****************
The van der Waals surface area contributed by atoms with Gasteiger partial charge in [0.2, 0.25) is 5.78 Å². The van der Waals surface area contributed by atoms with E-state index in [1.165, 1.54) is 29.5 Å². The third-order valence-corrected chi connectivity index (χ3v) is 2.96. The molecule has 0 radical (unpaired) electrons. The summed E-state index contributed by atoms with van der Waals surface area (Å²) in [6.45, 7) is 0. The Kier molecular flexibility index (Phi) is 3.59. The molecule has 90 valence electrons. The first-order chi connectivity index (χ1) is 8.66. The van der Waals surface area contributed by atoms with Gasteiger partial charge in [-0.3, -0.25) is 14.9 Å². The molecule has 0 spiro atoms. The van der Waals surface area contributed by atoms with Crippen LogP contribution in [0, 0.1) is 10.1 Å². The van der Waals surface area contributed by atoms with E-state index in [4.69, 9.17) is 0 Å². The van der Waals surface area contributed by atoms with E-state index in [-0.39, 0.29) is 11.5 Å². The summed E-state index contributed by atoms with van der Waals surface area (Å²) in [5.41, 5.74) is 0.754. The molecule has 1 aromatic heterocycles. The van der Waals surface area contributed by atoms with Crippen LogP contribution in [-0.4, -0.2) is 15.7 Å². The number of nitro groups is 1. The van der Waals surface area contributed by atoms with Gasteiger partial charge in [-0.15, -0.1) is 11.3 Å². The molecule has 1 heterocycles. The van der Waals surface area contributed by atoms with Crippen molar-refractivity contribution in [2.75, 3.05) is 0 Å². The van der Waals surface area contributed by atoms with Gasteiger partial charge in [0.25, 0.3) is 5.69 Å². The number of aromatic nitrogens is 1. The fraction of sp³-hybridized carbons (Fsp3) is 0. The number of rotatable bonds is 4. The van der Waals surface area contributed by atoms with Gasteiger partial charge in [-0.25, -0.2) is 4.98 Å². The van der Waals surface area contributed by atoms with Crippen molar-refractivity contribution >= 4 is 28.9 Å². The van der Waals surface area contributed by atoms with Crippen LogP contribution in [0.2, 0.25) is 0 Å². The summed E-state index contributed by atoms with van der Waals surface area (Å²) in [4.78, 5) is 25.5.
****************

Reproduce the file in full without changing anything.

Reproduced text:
The van der Waals surface area contributed by atoms with Gasteiger partial charge in [0.2, 0.25) is 5.78 Å². The van der Waals surface area contributed by atoms with E-state index in [1.165, 1.54) is 29.5 Å². The third-order valence-corrected chi connectivity index (χ3v) is 2.96. The molecule has 0 radical (unpaired) electrons. The summed E-state index contributed by atoms with van der Waals surface area (Å²) in [6.45, 7) is 0. The Kier molecular flexibility index (Phi) is 3.59. The molecule has 90 valence electrons. The first-order chi connectivity index (χ1) is 8.66. The van der Waals surface area contributed by atoms with Gasteiger partial charge in [-0.3, -0.25) is 14.9 Å². The molecule has 0 spiro atoms. The van der Waals surface area contributed by atoms with Crippen LogP contribution in [0, 0.1) is 10.1 Å². The van der Waals surface area contributed by atoms with E-state index in [4.69, 9.17) is 0 Å². The van der Waals surface area contributed by atoms with E-state index in [-0.39, 0.29) is 11.5 Å². The summed E-state index contributed by atoms with van der Waals surface area (Å²) in [5.41, 5.74) is 0.754. The molecule has 1 aromatic heterocycles. The van der Waals surface area contributed by atoms with Crippen LogP contribution in [-0.4, -0.2) is 15.7 Å². The number of nitro groups is 1. The van der Waals surface area contributed by atoms with Gasteiger partial charge in [-0.15, -0.1) is 11.3 Å². The molecule has 1 heterocycles. The van der Waals surface area contributed by atoms with Crippen molar-refractivity contribution in [2.75, 3.05) is 0 Å². The van der Waals surface area contributed by atoms with Gasteiger partial charge in [0.25, 0.3) is 5.69 Å². The number of aromatic nitrogens is 1. The fraction of sp³-hybridized carbons (Fsp3) is 0. The number of rotatable bonds is 4. The van der Waals surface area contributed by atoms with Gasteiger partial charge in [-0.25, -0.2) is 4.98 Å². The van der Waals surface area contributed by atoms with Crippen molar-refractivity contribution >= 4 is 28.9 Å². The van der Waals surface area contributed by atoms with Crippen LogP contribution in [0.2, 0.25) is 0 Å². The summed E-state index contributed by atoms with van der Waals surface area (Å²) in [4.78, 5) is 25.5.